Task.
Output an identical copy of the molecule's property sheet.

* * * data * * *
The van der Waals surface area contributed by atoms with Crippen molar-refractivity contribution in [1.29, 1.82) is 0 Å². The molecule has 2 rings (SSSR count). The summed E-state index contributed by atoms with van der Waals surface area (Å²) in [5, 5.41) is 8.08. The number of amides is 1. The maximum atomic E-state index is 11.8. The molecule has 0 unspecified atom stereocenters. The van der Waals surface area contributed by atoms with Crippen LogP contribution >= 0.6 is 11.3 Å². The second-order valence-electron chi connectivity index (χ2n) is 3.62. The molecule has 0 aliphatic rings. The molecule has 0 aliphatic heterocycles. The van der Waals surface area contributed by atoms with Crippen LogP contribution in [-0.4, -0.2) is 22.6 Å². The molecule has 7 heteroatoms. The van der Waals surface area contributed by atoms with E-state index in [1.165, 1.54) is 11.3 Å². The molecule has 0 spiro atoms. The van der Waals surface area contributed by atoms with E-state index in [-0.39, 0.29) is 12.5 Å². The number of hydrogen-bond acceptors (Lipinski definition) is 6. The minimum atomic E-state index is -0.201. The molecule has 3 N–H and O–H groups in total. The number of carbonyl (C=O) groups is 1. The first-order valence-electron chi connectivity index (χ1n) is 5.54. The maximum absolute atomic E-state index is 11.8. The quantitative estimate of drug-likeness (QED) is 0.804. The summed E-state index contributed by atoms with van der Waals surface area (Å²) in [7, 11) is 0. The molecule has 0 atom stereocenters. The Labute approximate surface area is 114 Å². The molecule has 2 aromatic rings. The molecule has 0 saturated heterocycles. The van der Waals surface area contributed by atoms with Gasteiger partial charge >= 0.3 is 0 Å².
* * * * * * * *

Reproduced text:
The van der Waals surface area contributed by atoms with Crippen molar-refractivity contribution in [1.29, 1.82) is 0 Å². The molecule has 2 rings (SSSR count). The summed E-state index contributed by atoms with van der Waals surface area (Å²) in [5, 5.41) is 8.08. The number of amides is 1. The maximum atomic E-state index is 11.8. The molecule has 0 unspecified atom stereocenters. The van der Waals surface area contributed by atoms with Crippen LogP contribution >= 0.6 is 11.3 Å². The second-order valence-electron chi connectivity index (χ2n) is 3.62. The molecule has 0 aliphatic rings. The molecule has 0 aliphatic heterocycles. The van der Waals surface area contributed by atoms with Crippen LogP contribution in [-0.4, -0.2) is 22.6 Å². The molecule has 7 heteroatoms. The van der Waals surface area contributed by atoms with E-state index in [1.165, 1.54) is 11.3 Å². The molecule has 0 spiro atoms. The van der Waals surface area contributed by atoms with E-state index in [-0.39, 0.29) is 12.5 Å². The number of hydrogen-bond acceptors (Lipinski definition) is 6. The minimum atomic E-state index is -0.201. The molecule has 3 N–H and O–H groups in total. The number of carbonyl (C=O) groups is 1. The first-order valence-electron chi connectivity index (χ1n) is 5.54. The maximum absolute atomic E-state index is 11.8. The quantitative estimate of drug-likeness (QED) is 0.804. The summed E-state index contributed by atoms with van der Waals surface area (Å²) in [7, 11) is 0. The molecule has 0 atom stereocenters. The Labute approximate surface area is 114 Å². The molecule has 2 aromatic rings. The molecule has 0 saturated heterocycles. The van der Waals surface area contributed by atoms with Gasteiger partial charge >= 0.3 is 0 Å².